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The Life and Times of Mag the Cook   by annmarwalk

Chef’s Surprise

Author's Note: Chronologically, this  story takes place very early in Mag's career

When she was working alone in the kitchen, Mag liked to imagine what it would be like when she is Cook.

The first thing to go, of course, would be those dull old menus. Always the same food, always prepared the same way, week in and week out. Although she’d only been promoted to cook’s helper a short time before, she was quick to notice that familiarity had led to boredom had led to carelessness. Greenstuffs weren’t quite as fresh as they could be; meat that had gone a bit grey was disguised with a too-salty sauce; green spots in the cheese were spooned away. There didn’t seem to be any real wrongdoing that she could see; it just seemed as though no one really cared.

No, she thought as she chopped heaps of soft carrots and sprouting potatoes, she would run things quite differently. First off, she would borrow a corner of the garden at the Houses to grow her own fresh herbs for the kitchen – basil and fennel and the oddly scented coriander she had discovered down in the Eastern Market. Each week she would discreetly introduce something new – a spicy sauce of tomatoes and peppers for the breakfast eggs; a crusty bread topped with rosemary and cheese for luncheon.

“You, girl! Where is Cook?” The Chamberlain’s voice interrupted her reverie. It wasn’t that she was afraid of the Chamberlain; she had very little to do with him at all. She just hadn’t expected to see him in the kitchen – he always dealt directly with Cook. Cook, actually, was ill; had taken to his bed suffering of the head cold that seemed to be running rampant throughout the household. Second Cook had taken to her bed, too; not with a head cold but with the Stablemaster. “You can mind the kitchen for a bit, that’s a good girl,” she had said airily, as the Stablemaster was pulling her by the arm down the hallway toward her chamber. And so Mag was in the kitchen alone when the Steward’s own Chamberlain arrived.

“Chicken soup, and be quick about it. My Lord Ecthelion is ill, and his lady is tending him herself.”

“There’s none ready, sirra, at the moment, but..”

“None ready? Where is Cook? I’ll have his head for this. This whole great kitchen and no food when it’s called for? Preposterous.”

Mag gripped the edge of the table, fighting to control the wobbling of her knees. “I can have soup ready in half an hour, sirra. Perhaps you could take up some ginger tea for him, instead, and explain to his lady that we will have soup just as soon as may be?”

“Ginger tea, eh?” The Chamberlain paused, peering closely at the freckle-faced young girl. His mother had always made him ginger tea when he was a boy with a stuffy head. Perhaps…

“From Lebennin, are you?” The girl nodded vigorously. “Ginger tea it is.” He watched approvingly as the she quickly chopped a knob of ginger into the teapot, slicing in half a lemon before adding boiling water from the kettle on the hob. Deftly she prepared a tray, linen mat and teapot and two cups, a small pot of honey and a plate of sugar biscuits. The girl had poise, that was for certain. “I’ll be back in an hour for the soup. Good job on the tea.”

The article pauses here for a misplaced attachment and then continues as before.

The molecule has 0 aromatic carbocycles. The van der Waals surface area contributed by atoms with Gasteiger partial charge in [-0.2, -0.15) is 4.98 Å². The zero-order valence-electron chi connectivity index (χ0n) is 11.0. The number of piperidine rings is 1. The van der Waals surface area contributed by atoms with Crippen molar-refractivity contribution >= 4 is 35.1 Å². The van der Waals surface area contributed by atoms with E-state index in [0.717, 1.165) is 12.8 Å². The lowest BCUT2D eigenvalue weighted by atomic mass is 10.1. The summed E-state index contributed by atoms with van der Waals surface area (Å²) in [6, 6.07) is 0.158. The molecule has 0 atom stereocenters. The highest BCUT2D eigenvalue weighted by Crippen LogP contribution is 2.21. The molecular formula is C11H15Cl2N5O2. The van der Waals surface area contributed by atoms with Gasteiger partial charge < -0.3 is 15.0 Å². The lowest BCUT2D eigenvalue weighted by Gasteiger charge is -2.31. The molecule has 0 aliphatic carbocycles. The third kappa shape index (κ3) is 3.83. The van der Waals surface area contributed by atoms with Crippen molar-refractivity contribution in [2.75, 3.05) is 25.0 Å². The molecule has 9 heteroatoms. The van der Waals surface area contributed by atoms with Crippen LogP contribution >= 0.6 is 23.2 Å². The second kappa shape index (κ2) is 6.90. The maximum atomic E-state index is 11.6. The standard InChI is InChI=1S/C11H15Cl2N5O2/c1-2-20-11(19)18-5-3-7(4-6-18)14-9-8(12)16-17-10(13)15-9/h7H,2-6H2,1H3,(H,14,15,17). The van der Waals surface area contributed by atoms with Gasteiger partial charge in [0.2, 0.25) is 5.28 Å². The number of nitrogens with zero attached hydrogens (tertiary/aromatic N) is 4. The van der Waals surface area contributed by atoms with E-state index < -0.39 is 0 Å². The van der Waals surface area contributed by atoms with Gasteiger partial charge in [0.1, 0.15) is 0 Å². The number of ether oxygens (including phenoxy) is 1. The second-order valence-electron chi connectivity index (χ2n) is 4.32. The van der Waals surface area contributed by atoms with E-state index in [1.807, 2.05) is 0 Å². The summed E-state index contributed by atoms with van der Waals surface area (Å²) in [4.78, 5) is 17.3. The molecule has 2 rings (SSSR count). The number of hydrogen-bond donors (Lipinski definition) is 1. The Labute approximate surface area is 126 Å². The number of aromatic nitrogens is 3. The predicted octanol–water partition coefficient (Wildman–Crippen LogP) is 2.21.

Mag was speechless for a moment, but only a moment, for she had much to do. Before she left, the Second Cook had set the chickens to simmer, but now Mag noticed to her dismay that that was all Second Cook  had done – in her haste she had forgotten the seasonings, the clove-studded onion, the leafy celery tops,  the carrot and thyme. All Mag had to work with was chicken, falling off the bones, and  bland looking broth.

Take a deep breath, and think, girl, she said to herself, and as she breathed she remembered  a little tavern on the third level, the aroma of roast chicken and rosemary. She had stopped and ordered a meal, the first time she had ever done such a thing, a young girl on her own in the City. The man and woman running the tavern had set her at a small table under the rose arbor, and brought her cold white wine and chicken and flatbread and tangy greens with bits of red onion and salty ham. But before that, a bowl of soup –

Chicken. Lemon. Garlic. Dill. A bit of rice, left over from luncheon; finally, an egg beaten into the hot broth, turning the soup silky and golden.

The Chamberlain lifted the lid of the tureen, sniffed appreciably, nodded; then, with his customary dignity, carried the tray off.


“This kitchen smells good. What have you been up to?” Cook had dragged himself back to work; sensibly, he was supervising the dinner preparations from his seat by the fire.  Second Cook had reappeared, straightening her skirts, just moments before he had.

Mag had prepared as much as she could of the dinner, leaving the final tastings and seasonings to Cook, as was customary; though because of his stuffed head he graciously appointed Second Cook the honors. Second Cook had added the sprinkle of pepper and the slice of lemon, the same seasonings and adornments that Mag had seen added to the baked fish, week in and week out, the four years she had been there.

Later that evening, they were all stunned when the Chamberlain himself stopped by to return the tureen and tray.

 “Excellent soup,” he said to Cook, and rightly so, because Cook was responsible for everything that came from his kitchen.

“I thank you,” Cook replied graciously, nodding toward Second Cook. “She prepared it,” because, for all he knew, she had. Second Cook curtseyed, trying desperately to conceal her confusion.

“Well done, then,” the Chamberlain murmured, and bid them good-night.

Mag bowed her head, chuckling to herself. Only she had seen the Chamberlain’s broad wink as he left.

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